Cluster Headache Symptoms and Treatments

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Cluster headaches may be the most painful type of headache you can have — and if you've ever had them, you know that's true.

Most commonly, you'll awaken in the middle of the night with severe pain on one side of your face, centered over your eye. The pain will peak in the first five to 10 minutes and can last up to two hours before subsiding.

They're called "cluster headaches" because these headaches come in clusters lasting for weeks or even months.

You can have a series of cluster headaches, and they then can go into remission for months or years before possibly returning. Cluster headache fortunately is a rare form of headache disorder.

Symptoms of Cluster Headaches

As I said above, when you have a cluster headache you'll feel severe pain on one side of your face, above your eye and around the temple on that side of your face. You might describe the pain as sharp or burning.

You may also experience swelling around that eye or both eyes, tearing or reddening of your eyes, and nasal congestion.

If you see your doctor during an attack, she may find you have a rare condition called Horner syndrome — the pupil of your affected eye may be smaller than normal, and your eyelid may be drooping. These symptoms will resolve as soon as the headache dissipates.

It's Not Clear What Causes These Headaches

Doctors aren't certain why some people experience cluster headaches.

It's possible that problems in the part of your brain called the hypothalamus play some role, and the headaches may be related to abrupt releases of the neurotransmitters serotonin or histamine.

There are some factors that place you at a higher risk for experiencing cluster headaches, though. More men than women have cluster headaches, for example.

Potential cluster headache triggers include both factors you can control, plus some you cannot. For example, drinking alcohol, using cocaine and smoking cigarettes can trigger cluster headaches, as can high altitudes, physical exertion, heat and bright lights. Foods high in nitrites, such as bacon and pepperoni, also can serve as triggers.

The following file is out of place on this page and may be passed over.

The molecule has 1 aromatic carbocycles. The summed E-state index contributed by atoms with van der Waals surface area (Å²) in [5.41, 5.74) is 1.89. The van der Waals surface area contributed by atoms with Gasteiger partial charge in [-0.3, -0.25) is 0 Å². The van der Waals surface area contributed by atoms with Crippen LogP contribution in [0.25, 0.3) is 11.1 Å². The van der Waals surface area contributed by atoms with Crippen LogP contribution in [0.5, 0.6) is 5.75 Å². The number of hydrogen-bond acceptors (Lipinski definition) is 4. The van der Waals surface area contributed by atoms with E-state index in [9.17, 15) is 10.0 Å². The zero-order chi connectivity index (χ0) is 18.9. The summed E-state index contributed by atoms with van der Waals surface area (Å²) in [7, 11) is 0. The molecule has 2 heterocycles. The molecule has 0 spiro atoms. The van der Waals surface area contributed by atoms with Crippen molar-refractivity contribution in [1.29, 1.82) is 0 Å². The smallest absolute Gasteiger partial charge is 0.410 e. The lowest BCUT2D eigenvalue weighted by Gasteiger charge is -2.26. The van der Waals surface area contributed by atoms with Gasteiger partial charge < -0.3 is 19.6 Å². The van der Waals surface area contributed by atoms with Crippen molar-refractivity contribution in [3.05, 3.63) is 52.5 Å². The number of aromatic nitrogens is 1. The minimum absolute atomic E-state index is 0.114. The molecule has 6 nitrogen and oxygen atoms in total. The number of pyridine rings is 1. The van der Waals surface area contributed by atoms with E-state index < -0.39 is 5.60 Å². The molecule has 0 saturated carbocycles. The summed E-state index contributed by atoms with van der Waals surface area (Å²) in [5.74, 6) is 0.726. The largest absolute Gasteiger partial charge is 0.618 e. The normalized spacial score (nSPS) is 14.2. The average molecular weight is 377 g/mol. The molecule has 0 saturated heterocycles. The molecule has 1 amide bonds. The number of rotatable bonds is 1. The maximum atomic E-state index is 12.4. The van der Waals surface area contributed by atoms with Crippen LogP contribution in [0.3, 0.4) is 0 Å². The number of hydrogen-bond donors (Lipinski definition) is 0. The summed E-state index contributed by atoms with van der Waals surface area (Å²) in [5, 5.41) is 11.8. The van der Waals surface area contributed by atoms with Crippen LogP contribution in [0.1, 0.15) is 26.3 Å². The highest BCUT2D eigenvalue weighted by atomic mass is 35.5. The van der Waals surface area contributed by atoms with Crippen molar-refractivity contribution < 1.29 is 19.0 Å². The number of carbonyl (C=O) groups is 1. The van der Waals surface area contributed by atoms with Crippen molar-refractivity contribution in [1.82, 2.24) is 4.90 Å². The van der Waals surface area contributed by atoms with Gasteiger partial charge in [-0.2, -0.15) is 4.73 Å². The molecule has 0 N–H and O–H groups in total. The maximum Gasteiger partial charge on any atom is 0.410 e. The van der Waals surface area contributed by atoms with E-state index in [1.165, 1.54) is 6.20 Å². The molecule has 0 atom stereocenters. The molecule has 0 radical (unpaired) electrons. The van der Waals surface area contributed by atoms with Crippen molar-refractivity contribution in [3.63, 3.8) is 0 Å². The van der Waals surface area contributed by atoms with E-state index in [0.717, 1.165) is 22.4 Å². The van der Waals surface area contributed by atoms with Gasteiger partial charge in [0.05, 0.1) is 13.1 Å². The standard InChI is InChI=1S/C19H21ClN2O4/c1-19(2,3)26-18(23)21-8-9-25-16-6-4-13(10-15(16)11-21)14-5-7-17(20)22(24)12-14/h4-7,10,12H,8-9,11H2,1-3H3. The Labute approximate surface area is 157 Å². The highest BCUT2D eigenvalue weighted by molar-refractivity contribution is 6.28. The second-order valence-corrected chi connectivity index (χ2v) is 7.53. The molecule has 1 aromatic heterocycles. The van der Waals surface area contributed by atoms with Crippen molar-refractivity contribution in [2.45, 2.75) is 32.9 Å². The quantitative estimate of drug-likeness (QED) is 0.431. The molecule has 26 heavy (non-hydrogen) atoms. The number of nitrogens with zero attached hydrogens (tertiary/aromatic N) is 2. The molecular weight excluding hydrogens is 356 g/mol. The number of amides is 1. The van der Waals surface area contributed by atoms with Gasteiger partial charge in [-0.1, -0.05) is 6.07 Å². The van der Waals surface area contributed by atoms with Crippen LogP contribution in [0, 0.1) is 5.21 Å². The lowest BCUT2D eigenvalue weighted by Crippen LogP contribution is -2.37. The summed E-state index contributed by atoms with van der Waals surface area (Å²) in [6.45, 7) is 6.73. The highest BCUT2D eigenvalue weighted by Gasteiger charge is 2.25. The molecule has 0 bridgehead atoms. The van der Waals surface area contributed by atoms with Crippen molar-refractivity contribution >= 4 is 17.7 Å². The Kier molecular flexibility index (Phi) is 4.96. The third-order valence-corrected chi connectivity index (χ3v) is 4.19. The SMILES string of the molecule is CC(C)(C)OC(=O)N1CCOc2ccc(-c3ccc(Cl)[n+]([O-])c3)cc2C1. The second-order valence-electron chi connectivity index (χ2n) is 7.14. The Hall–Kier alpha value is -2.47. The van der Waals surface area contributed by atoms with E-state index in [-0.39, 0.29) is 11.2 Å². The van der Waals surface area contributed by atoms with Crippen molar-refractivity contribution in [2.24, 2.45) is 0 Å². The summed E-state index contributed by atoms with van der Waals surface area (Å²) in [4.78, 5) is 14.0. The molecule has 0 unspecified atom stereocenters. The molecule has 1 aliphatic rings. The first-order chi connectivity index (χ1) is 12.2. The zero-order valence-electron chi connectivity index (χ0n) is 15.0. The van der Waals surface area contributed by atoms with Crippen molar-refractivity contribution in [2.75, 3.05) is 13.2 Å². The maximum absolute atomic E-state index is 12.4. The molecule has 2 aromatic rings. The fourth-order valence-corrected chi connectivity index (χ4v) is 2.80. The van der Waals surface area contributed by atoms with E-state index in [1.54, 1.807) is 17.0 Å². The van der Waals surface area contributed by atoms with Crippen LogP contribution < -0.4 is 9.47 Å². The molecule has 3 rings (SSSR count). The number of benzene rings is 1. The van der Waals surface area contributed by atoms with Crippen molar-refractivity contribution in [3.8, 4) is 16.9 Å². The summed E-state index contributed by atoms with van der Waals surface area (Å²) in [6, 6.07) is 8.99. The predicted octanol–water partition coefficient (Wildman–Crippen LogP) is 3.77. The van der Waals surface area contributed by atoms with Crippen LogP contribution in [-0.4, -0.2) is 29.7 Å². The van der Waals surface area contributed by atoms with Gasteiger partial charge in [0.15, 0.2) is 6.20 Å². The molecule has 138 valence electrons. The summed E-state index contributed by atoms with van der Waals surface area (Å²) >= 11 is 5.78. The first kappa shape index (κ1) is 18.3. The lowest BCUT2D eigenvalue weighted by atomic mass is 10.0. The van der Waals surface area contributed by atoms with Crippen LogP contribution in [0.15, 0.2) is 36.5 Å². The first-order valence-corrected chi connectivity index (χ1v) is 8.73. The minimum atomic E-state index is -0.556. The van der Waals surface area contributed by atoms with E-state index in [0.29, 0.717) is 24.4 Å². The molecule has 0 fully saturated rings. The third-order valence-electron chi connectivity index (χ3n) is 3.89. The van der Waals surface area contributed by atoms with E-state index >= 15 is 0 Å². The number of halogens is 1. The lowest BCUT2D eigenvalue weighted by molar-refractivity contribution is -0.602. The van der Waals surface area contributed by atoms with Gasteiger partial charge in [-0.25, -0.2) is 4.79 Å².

Treating Cluster Headaches Can Be Difficult

Even though cluster headaches are pretty rare, doctors have identified several ways to treat them.

Inhaled oxygen is the so-called "first line therapy" for cluster headaches, meaning it's the treatment of choice. Research has shown that inhaling oxygen can slow or stop a cluster headache attack. However, a 2011 study found that many physicians are reluctant to prescribe oxygen, making it difficult to obtain for cluster headache sufferers. It's also an expensive treatment option.

Doctors also may recommend medications called triptans — Imitrex is a common triptan — to stop a cluster headache. You can inject triptan medications or take them nasally.

Sometimes triptans are prescribed in concert with inhaled oxygen. Other medications used for cluster headaches include short-term steroids and injectable dihydroergotamine. Be aware that dihydroergotamine is dangerous if used combined with certain triptans.

Pain medications -- even narcotics -- usually don't work well with cluster headaches. As a last resort, your doctor may recommend surgery to help alleviate your pain.

Sources:

"The International Classification of Headache Disorders, 2nd Edition." Cephalalgia 24 (s1). doi: 10.1111/j. 1468-2982.2003.00824.x

Evans RW et al. "Handbook of Headache, Second Edition." Philadelphia: Lipincott Williams & Wilkins. 2005.

Law S. et al. Triptans for acute cluster headache. The Cochrane Database of Systematic Reviews. 2013 Jul 17;7:CD008042.

Obermann M. et al. Pharmacotherapy options for cluster headache. Expert Opinion on Pharmacotherapy. 2015 Jun;16(8):1177-84.

Rozen TD et al. Inhaled oxygen and cluster headache sufferers in the United States: use, efficacy and economics: results from the United States Cluster Headache Survey. Headache. 2011 Feb;51(2):191-200.

Silberstein SD et al. "Wolff's Headache and Other Head Pain," seventh edition. Oxford University Press, 2001.

Silberstein  SD et al. "An Atlas of Headache." Parthenon Publishing, 2002.

U.S. National Library of Medicine. Cluster Headache fact sheet. Accessed Nov. 29, 2015.

U.S. National Library of Medicine. Horner Syndrome fact sheet. Accessed Nov. 29, 2015.

Young, WB et al. "Migraine and Other Headaches." Ney York: AAN Press. 2004.

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